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Walking lines under slash chords

Discussion in 'Music Theory [DB]' started by droo, Apr 19, 2006.


  1. droo

    droo

    Nov 1, 2004
    Oxfordshire, UK
    Just curious to know what most of you seasoned jazzers would do when you are walking bass lines for slash chords.
    I know a lot of slash chords can actually be other complex chords in disguise, e.g. Bb/C is basically a C7sus chord, G/C could be a Cmaj9 etc

    But do most people just hang around on the slash (bass) note like a pedal, or walk the scale starting on the slash note, or just disregard it and play the underlying harmony?

    My head is full of theory as I've just read The Jazz Theory Book but I have relatively inexperienced on the bandstand as it were...
     
  2. Chris Fitzgerald

    Chris Fitzgerald Student of Life Staff Member Administrator

    Oct 19, 2000
    Louisville, KY
    Slash chords have lots of different uses; one common reason for using a slash chord is to suggest a specific voicing or harmonic sound - that said, many of these slash chord harmonies have more than one possible scalar interpretation. Lots of players do just hover around the pedal point, but it's probably better to try and understand the meaning of the slash chord in the context of the harmonic progression. Here's a link to a table I made up showing possible interpretations of each chromatic slash chord. Hope this helps.
     
  3. droo

    droo

    Nov 1, 2004
    Oxfordshire, UK
    Yep that's good. I guess I need to try stuff out!

    Do you recommend any good tunes with lots of slash chords? Or recordings of them where I can hear some in use?

    I recall Tones for Joan's Bones is written with quite a few (in the old Real Book anyway) and then there's stuff like the start of Green Dolphin Street...
     
  4. Chris Fitzgerald

    Chris Fitzgerald Student of Life Staff Member Administrator

    Oct 19, 2000
    Louisville, KY
    If you're feeling ambitious, try Kenny Kirkland's "Dienda".
     
  5. TroyK

    TroyK Moderator Staff Member

    Mar 14, 2003
    Seattle, WA
    Not that my comment has anything to do with slash chords, but that song was my nemisis for a year or so when I used to play with this piano player who loved to play it...fast.

    What is it like 48 bars or something? My heart still sinks to the pit of my stomach when I hear someone mention it.
     
  6. droo

    droo

    Nov 1, 2004
    Oxfordshire, UK
    44 or 48 or something.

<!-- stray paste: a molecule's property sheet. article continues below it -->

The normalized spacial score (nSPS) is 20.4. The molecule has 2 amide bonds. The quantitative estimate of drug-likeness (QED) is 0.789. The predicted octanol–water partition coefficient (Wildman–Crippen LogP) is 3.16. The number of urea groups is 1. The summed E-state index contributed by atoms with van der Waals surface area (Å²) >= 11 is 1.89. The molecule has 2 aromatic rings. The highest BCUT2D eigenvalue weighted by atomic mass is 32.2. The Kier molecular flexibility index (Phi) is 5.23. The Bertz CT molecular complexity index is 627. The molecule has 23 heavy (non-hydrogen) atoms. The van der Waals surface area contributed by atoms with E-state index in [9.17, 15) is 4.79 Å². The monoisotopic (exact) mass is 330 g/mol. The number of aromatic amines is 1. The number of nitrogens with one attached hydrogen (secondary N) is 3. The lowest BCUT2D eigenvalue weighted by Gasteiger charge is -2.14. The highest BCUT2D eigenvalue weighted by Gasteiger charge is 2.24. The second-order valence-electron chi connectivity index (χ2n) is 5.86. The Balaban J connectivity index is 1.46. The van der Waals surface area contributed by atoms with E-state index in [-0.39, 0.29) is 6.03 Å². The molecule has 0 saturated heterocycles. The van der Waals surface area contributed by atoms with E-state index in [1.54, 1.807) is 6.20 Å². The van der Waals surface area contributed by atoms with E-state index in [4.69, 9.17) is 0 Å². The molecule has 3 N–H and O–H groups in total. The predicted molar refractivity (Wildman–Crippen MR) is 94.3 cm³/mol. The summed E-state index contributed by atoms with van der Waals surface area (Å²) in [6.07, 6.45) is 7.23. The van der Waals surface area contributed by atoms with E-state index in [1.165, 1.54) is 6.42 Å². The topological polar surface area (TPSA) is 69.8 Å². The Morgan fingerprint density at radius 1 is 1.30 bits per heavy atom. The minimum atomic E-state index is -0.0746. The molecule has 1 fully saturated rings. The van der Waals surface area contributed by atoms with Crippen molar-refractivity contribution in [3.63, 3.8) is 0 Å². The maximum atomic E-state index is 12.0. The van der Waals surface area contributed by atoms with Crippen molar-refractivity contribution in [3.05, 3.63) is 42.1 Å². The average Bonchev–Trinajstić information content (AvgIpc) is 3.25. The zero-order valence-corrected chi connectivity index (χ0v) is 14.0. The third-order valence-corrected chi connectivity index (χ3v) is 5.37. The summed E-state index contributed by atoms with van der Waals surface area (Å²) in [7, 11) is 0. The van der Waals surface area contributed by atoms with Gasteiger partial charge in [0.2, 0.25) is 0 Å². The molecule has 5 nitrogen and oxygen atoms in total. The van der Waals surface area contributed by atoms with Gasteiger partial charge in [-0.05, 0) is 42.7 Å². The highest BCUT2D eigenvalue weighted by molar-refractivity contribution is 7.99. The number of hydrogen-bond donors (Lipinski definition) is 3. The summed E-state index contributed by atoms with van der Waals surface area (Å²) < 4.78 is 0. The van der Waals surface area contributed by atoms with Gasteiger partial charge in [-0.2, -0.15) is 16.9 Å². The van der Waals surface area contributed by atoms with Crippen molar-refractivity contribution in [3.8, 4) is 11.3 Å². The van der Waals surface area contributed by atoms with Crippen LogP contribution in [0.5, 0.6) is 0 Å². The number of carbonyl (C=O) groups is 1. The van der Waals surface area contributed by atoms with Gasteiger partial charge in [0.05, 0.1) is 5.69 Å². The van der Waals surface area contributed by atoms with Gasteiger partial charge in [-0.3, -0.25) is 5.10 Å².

Good tune to play ONCE maybe I think... :D
     
  7. Howard K

    Howard K

    Feb 14, 2002
    UK
    In my very limited experience, slash chords are often used to specify a chromatic bass line in the head of a tune. As I said, my experience is limited, and the people I'm playing with are usually in about the same place as me, so I tend to use the written bass line as a signpost in the form even during solos. Otherwise I might ignore the written bass note and just play the changes, or use it as a pedal, especially if I'm playing in two. All depends on what's happening, like how fast the band is playing :rolleyes:
     
  8. Sam Sherry

    Sam Sherry Inadvertent Microtonalist Supporting Member

    Sep 26, 2001
    Portland, ME
    Euphonic Audio "Player"
    Slash chords can be used in different ways. I go back and forth with the fine guitarist Mark Kleinhaut about this.

    When Kleinhaut writes, for example, C/Ab it is probably shorthand for an Ab Maj7 +5. Kleinhaut frequently may re-shape the chord as an Ab chord. It might not have an Ab on the bottom. It might have an Ab somewhere else in the voicing. Not to speak for Mark, of course.

    When I write C/Ab I'm saying, "C chord with Ab in the bass. You don't have to the Ab on guitar -- I'll handle it. But if you do play it, don't put it way up top please. Think C chord."

    With that in mind, when I see slashes I try to find out what the other players have in mind, by listening, asking or both.

    As Howard points out, slash chords are often used to detail a moving bass line. I thought that this thread is about working with static slash chords.
     
  9. Howard K

    Howard K

    Feb 14, 2002
    UK
    Ah, gotcha, intersting, I've not come across (that I can remember right now) tunes with more than 1/2 or even 1 bar staying on a slash chord. Examples welcome :)
     
  10. Sam Sherry

    Sam Sherry Inadvertent Microtonalist Supporting Member

    Sep 26, 2001
    Portland, ME
    Euphonic Audio "Player"
    Rather than violate anybody else's copyright, check out the "B" section to this song of mine called Ship of Change.

    The form is: Play pages 1 and 2 edge-to-edge and then when all solos are done, go on to page 3.
     
  11. Andy Allen

    Andy Allen "Working Bassist"

    Aug 31, 2003
    Los Angeles, CA
    The middle section of Django alternates bars between F and Bb-/F. MJQ (Percy Heath I presume) played a pedal F, but other versions play around with it a bit more.

    Andy
     

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